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Latin America Poultry at a Glance

A blog providing analysis of the poultry and feed industries in Latin America.
Avian Influenza / Broilers & Layers / Egg Production

Can the poultry industry grow with avian influenza?

June 17, 2014

The answer may be yes. Initially, the impact of the avian influenza outbreaks in egg production in Mexico was devastating. According to official figures, 22 million birds were eliminated. It is worth mentioning that this amount represents the total laying hen population of many countries. Then came the outbreak in broiler breeders, with the consequent blow to the broiler market.

The case of avian influenza in Mexico goes beyond the effect on the poultry industry. It has almost become a matter of national security and of highly politically charged decisions. Why? Because, among other factors, there is great concern on the government’s part to not affect consumption of two stars of the Mexican dining table: chicken and eggs.

Although outbreaks have been controlled, I think Mexico is far from eradication, at least in the short term. But the Mexican poultry industry is booming. This year, with both chicken and eggs, a 3 percent increase in growth rate is expected. Investments in infrastructure and innovation continue. What does this mean? That poultry producers have great confidence in their industry and in the country, which therefore will result in the consolidation of the Mexican poultry industry in the near future.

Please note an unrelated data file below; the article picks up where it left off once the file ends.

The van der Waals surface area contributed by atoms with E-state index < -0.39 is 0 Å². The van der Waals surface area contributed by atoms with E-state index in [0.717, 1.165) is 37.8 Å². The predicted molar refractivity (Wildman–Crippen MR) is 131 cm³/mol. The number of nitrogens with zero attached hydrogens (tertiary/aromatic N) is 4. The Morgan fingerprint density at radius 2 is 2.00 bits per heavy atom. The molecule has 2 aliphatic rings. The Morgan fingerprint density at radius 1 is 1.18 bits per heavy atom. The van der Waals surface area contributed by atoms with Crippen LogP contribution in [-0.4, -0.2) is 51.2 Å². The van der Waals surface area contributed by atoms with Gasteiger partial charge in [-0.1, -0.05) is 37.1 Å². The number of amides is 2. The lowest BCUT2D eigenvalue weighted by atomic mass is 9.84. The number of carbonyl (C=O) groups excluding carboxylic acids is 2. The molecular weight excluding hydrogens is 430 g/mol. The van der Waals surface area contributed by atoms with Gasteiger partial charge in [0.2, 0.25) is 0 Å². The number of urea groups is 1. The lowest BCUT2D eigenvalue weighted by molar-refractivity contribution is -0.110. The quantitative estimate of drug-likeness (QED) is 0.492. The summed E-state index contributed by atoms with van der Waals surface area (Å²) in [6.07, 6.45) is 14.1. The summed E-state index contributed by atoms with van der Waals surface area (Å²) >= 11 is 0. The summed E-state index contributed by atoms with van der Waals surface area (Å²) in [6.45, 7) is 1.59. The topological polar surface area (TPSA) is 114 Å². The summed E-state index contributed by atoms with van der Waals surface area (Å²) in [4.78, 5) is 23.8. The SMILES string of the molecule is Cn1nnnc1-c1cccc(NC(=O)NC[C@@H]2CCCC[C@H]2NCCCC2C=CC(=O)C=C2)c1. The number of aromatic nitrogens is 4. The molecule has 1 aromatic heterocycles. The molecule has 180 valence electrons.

The big driver is domestic consumption. According to figures provided by the Unión Nacional de Avicultores (National Poultry Producers Association), it is estimated that  the apparent consumption of chicken (domestic production plus imports) this year the will be near 30 kg per capita, while in 2006, it was around 27 kg. Eggs is another example. Even though eggs’ apparent consumption suffered a decrease in 2012, this year it is projected to reach 22.5 kg per capita (about 375 eggs, approximately), similar to the peak level reached in 2011.

Exports are dismissed for the time being. But, once the Mexican poultry industry, as well as the domestic consumption, strengthens and consolidates, coupled with the confidence of the poultry producer, Mexico will be ready to export, provided that finally the much-needed changes in the way we produce are implemented.

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